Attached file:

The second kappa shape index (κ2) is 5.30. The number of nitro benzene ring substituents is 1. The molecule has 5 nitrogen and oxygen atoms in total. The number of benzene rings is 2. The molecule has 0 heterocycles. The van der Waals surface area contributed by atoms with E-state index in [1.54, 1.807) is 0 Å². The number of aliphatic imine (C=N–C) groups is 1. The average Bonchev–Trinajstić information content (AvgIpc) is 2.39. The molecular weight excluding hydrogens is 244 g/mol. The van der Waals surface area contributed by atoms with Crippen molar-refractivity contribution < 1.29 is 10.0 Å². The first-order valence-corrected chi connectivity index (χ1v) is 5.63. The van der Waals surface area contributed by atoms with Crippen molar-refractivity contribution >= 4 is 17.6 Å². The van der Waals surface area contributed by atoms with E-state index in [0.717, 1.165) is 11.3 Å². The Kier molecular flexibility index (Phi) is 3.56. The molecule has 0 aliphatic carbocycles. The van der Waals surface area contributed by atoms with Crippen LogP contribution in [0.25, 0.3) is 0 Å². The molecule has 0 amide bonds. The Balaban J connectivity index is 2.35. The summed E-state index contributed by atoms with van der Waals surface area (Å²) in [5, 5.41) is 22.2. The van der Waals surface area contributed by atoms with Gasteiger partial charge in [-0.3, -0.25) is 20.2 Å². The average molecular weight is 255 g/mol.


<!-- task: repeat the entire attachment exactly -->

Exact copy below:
The second kappa shape index (κ2) is 5.30. The number of nitro benzene ring substituents is 1. The molecule has 5 nitrogen and oxygen atoms in total. The number of benzene rings is 2. The molecule has 0 heterocycles. The van der Waals surface area contributed by atoms with E-state index in [1.54, 1.807) is 0 Å². The number of aliphatic imine (C=N–C) groups is 1. The average Bonchev–Trinajstić information content (AvgIpc) is 2.39. The molecular weight excluding hydrogens is 244 g/mol. The van der Waals surface area contributed by atoms with Crippen molar-refractivity contribution < 1.29 is 10.0 Å². The first-order valence-corrected chi connectivity index (χ1v) is 5.63. The van der Waals surface area contributed by atoms with Crippen molar-refractivity contribution >= 4 is 17.6 Å². The van der Waals surface area contributed by atoms with E-state index in [0.717, 1.165) is 11.3 Å². The Kier molecular flexibility index (Phi) is 3.56. The molecule has 0 aliphatic carbocycles. The van der Waals surface area contributed by atoms with Crippen LogP contribution in [0.25, 0.3) is 0 Å². The molecule has 0 amide bonds. The Balaban J connectivity index is 2.35. The summed E-state index contributed by atoms with van der Waals surface area (Å²) in [5, 5.41) is 22.2. The van der Waals surface area contributed by atoms with Gasteiger partial charge in [-0.3, -0.25) is 20.2 Å². The average molecular weight is 255 g/mol.